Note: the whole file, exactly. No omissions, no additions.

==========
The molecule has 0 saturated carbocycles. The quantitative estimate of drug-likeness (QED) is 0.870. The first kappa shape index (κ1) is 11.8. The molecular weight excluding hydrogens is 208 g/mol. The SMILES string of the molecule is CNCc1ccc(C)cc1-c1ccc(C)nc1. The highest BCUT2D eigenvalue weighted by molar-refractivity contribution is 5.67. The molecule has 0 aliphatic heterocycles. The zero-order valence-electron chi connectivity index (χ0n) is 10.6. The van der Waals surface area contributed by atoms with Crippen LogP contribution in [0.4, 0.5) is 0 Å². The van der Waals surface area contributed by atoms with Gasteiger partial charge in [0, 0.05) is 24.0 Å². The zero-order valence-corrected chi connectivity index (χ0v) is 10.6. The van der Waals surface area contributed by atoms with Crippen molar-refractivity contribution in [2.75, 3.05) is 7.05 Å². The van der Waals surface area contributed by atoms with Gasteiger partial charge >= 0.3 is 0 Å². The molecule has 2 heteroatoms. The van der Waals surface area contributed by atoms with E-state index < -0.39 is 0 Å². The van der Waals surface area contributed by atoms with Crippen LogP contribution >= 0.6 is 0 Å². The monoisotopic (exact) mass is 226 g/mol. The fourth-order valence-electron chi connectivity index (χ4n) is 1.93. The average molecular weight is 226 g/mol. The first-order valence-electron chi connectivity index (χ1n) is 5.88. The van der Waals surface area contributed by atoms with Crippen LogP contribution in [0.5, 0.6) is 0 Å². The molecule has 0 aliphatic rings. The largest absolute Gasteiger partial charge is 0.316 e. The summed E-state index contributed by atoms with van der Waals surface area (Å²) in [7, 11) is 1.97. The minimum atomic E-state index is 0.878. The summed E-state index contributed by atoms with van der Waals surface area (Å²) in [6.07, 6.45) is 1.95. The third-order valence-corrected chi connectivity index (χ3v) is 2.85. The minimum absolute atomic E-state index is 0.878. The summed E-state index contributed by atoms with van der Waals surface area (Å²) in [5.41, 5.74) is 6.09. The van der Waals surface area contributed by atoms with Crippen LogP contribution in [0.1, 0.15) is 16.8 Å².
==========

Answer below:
The molecule has 0 saturated carbocycles. The quantitative estimate of drug-likeness (QED) is 0.870. The first kappa shape index (κ1) is 11.8. The molecular weight excluding hydrogens is 208 g/mol. The SMILES string of the molecule is CNCc1ccc(C)cc1-c1ccc(C)nc1. The highest BCUT2D eigenvalue weighted by molar-refractivity contribution is 5.67. The molecule has 0 aliphatic heterocycles. The zero-order valence-electron chi connectivity index (χ0n) is 10.6. The van der Waals surface area contributed by atoms with Crippen LogP contribution in [0.4, 0.5) is 0 Å². The van der Waals surface area contributed by atoms with Gasteiger partial charge in [0, 0.05) is 24.0 Å². The zero-order valence-corrected chi connectivity index (χ0v) is 10.6. The van der Waals surface area contributed by atoms with Crippen molar-refractivity contribution in [2.75, 3.05) is 7.05 Å². The van der Waals surface area contributed by atoms with Gasteiger partial charge >= 0.3 is 0 Å². The molecule has 2 heteroatoms. The van der Waals surface area contributed by atoms with E-state index < -0.39 is 0 Å². The van der Waals surface area contributed by atoms with Crippen LogP contribution >= 0.6 is 0 Å². The monoisotopic (exact) mass is 226 g/mol. The fourth-order valence-electron chi connectivity index (χ4n) is 1.93. The average molecular weight is 226 g/mol. The first-order valence-electron chi connectivity index (χ1n) is 5.88. The van der Waals surface area contributed by atoms with Crippen LogP contribution in [0.5, 0.6) is 0 Å². The molecule has 0 aliphatic rings. The largest absolute Gasteiger partial charge is 0.316 e. The summed E-state index contributed by atoms with van der Waals surface area (Å²) in [7, 11) is 1.97. The minimum atomic E-state index is 0.878. The summed E-state index contributed by atoms with van der Waals surface area (Å²) in [6.07, 6.45) is 1.95. The third-order valence-corrected chi connectivity index (χ3v) is 2.85. The minimum absolute atomic E-state index is 0.878. The summed E-state index contributed by atoms with van der Waals surface area (Å²) in [5.41, 5.74) is 6.09. The van der Waals surface area contributed by atoms with Crippen LogP contribution in [0.1, 0.15) is 16.8 Å².